The 3 Types of Social Media Metrics that Matter to You
Marketing is often referred to as a combination of art and science, a balance of creativity and analysis. This combination is what routinely draws marketers to the field, and it is no different when applied to social media marketing.
Well-defined metrics allow marketers to defend their efforts, push for greater budgets, track progress, and optimize for continued success. However, it can seem difficult to wrangle the right metrics through the sea of available options and then drive true meaning out of them.
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Despite the challenges, a defined social media strategy combined with proper measurement can lead to real business and marketing wins — and set the structure to find the return on investment (ROI) of your social media marketing efforts. Whether you’re an experienced social media marketer or just starting out, here is a framework to organize the metrics (which can also be applied to any digital channel from email to search), and examples of the metrics that fall into each layer.
Business metrics are the overarching goals for social media that align with your brand’s business objectives.
These metrics provide the structure by which marketing is going to be defined. By identifying and understanding what drives the bottom line of your brand, you can begin to tie your marketing efforts to it. In doing so, you will also be able to make the case for your marketing efforts in quantifiable and real terms, showing how they are providing value to the brand.
Moreover, these business metrics are the larger concepts that set your channel-specific goals, from which the rest of the metrics structure branches. Social media certainly can’t address all business goals, but it can serve as a means to address specified business needs.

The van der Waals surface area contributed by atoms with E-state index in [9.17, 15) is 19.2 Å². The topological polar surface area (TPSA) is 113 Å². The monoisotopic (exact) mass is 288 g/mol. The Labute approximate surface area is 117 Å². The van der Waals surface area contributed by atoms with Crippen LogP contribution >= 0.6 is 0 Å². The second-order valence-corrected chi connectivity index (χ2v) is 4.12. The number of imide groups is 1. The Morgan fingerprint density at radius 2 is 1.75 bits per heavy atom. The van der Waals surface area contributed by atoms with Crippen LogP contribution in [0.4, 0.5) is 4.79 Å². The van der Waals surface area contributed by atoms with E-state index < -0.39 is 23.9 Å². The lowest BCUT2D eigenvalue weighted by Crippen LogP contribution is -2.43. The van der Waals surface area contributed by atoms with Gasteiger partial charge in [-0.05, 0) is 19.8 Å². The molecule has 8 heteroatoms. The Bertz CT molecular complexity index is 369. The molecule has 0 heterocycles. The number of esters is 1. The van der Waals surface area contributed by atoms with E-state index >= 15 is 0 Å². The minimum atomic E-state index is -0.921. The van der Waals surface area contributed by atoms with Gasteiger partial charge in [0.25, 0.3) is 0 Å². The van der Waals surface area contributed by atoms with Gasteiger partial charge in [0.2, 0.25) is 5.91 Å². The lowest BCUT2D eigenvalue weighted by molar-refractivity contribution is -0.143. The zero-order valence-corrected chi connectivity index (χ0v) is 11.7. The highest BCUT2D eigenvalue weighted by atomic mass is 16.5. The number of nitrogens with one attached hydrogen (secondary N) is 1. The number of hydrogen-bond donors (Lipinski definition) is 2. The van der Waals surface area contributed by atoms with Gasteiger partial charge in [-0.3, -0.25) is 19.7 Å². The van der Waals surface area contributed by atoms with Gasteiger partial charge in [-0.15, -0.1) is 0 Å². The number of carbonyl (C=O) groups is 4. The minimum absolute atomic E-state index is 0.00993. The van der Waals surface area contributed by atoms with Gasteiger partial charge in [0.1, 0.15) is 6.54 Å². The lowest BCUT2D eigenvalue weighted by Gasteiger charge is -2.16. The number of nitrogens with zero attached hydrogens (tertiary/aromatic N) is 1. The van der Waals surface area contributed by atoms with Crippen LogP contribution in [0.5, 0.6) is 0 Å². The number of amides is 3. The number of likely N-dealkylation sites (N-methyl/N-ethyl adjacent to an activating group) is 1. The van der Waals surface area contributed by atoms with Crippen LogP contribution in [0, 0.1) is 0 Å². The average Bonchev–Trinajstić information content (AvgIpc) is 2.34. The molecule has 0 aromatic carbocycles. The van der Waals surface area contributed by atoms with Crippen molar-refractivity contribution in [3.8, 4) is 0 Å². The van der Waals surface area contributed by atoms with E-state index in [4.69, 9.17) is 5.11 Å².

In most instances, business metrics will come down to elements that represent healthy business operations that directly or indirectly lead to making more money, saving money, or both.
Examples: Market share, revenue, brand equity, net promoter score, brand awareness, share of voice, customer lifetime value, and brand affinity
The layer beneath the business metrics are the performance metrics, or your key performance indicators (KPIs). These numbers signal how your marketing is performing by tracking progress against the goals established through the business metrics. These performance metrics are typically defined by absolutes or hard numbers, and they are the building blocks that set the foundation for your larger business metrics.
With the performance metrics, you’re essentially trying to answer the question: Are we reaching our goals?
One popular framework for setting goals to define performance metrics is the SMART method, meaning that goals are specific, measurable, achievable, realistic, and timely. Another is the OKR method, which establishes an objective and then the key results that feed that objective.
For performance metrics, I prefer a combination of the two aforementioned methods, because performance metrics should feed business objectives with measurable key results over defined periods of time. Regardless of the method applied, these metrics need to be clear, defined, measurable, and have set time frames.